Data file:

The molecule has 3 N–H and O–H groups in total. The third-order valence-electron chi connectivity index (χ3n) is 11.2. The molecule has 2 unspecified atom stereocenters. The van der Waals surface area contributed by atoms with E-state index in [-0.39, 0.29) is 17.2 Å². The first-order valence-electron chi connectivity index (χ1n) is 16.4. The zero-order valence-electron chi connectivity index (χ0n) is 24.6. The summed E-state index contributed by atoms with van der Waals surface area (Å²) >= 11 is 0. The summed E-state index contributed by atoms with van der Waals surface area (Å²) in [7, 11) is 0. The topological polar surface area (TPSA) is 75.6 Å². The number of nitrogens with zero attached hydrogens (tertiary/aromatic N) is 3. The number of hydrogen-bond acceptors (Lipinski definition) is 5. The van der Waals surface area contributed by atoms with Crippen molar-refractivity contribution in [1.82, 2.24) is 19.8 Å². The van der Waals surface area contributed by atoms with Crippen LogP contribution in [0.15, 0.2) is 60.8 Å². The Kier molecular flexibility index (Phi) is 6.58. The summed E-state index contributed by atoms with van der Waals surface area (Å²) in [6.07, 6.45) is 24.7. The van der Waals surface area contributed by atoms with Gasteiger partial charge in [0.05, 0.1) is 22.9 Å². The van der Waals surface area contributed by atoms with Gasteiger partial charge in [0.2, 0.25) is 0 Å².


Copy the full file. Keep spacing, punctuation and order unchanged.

The molecule has 3 N–H and O–H groups in total. The third-order valence-electron chi connectivity index (χ3n) is 11.2. The molecule has 2 unspecified atom stereocenters. The van der Waals surface area contributed by atoms with E-state index in [-0.39, 0.29) is 17.2 Å². The first-order valence-electron chi connectivity index (χ1n) is 16.4. The zero-order valence-electron chi connectivity index (χ0n) is 24.6. The summed E-state index contributed by atoms with van der Waals surface area (Å²) >= 11 is 0. The summed E-state index contributed by atoms with van der Waals surface area (Å²) in [7, 11) is 0. The topological polar surface area (TPSA) is 75.6 Å². The number of nitrogens with zero attached hydrogens (tertiary/aromatic N) is 3. The number of hydrogen-bond acceptors (Lipinski definition) is 5. The van der Waals surface area contributed by atoms with Crippen molar-refractivity contribution in [1.82, 2.24) is 19.8 Å². The van der Waals surface area contributed by atoms with Crippen LogP contribution in [0.15, 0.2) is 60.8 Å². The Kier molecular flexibility index (Phi) is 6.58. The summed E-state index contributed by atoms with van der Waals surface area (Å²) in [6.07, 6.45) is 24.7. The van der Waals surface area contributed by atoms with Gasteiger partial charge in [0.05, 0.1) is 22.9 Å². The van der Waals surface area contributed by atoms with Gasteiger partial charge in [0.2, 0.25) is 0 Å².